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Jost Gippert: Our Featured Linguist!

"Buenos dias", "buenas noches" -- this was the first words in a foreign language I heard in my life, as a three-year old boy growing up in developing post-war Western Germany, where the first gastarbeiters had arrived from Spain. Fascinated by the strange sounds, I tried to get to know some more languages, the only opportunity being TV courses of English and French -- there was no foreign language education for pre-teen school children in Germany yet in those days. Read more

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FYI: DiPVaC Research Network & Mailing List

Author: Heike Pichler

Linguistic Field(s): Discourse Analysis
Historical Linguistics

FYI Body: We're pleased to announce the official launch of the Discourse-Pragmatic Variation & Change (DiPVaC) research network site and mailing list.

The website can be accessed at http://www.dipvac.org. The site contains important information about the DiPVaC conference series and related activities/events; a list of scholars associated with the network (with details of their research foci); a link to the DiPVaC mailing list; etc.

The mailing list (dipvac@jiscmail.ac.uk) was set up to facilitate scholarly exchanges specific to variation & change in discourse-pragmatics. Postings to the list may be about any of the following: queries about issues related to the (variationist) analysis of discourse-pragmatic features and responses to any such queries; invitations for research collaborations or contributions to publications in the field of discourse variation analysis; announcements of new publications, conferences or job openings relevant to discourse variationists.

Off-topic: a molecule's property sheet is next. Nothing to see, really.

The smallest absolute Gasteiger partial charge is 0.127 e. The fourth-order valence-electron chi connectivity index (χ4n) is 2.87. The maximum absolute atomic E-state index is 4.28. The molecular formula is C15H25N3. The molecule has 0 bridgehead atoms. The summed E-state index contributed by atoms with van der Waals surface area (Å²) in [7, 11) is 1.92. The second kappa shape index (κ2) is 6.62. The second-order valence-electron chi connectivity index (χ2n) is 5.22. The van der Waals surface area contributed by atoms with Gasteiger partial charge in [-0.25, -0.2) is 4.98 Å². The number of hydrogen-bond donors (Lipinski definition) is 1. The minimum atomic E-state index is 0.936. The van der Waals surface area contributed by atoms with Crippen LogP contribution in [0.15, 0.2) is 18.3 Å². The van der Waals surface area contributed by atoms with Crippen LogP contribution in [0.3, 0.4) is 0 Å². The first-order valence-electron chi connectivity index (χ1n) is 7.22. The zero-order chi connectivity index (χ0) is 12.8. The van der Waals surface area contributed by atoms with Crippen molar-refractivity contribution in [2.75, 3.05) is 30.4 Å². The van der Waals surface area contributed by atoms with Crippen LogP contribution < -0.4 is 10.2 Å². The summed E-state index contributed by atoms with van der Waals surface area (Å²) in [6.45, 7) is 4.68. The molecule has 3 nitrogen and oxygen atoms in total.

Scholars interested in joining the network and/or mailing list should send the following information to dipvac.network@gmail.com:

Full name
Institutional affiliation
e-mail address
Home page
Research focus (in the area of discourse-pragmatic variation and change)
Languages worked/working on
Discourse-pragmatic variables investigated

To keep discussions focused and avoid replicating existing mailing lists, the scope of the DiPVaC research network is narrowly defined to "variation and change in the use of items and constructions often referred to as discourse markers or pragmatic particles whose primary functions are interpersonal and textual (e.g. _well, like, you know, comme, alors, doch, zwar, diciamo, dakedo_)."

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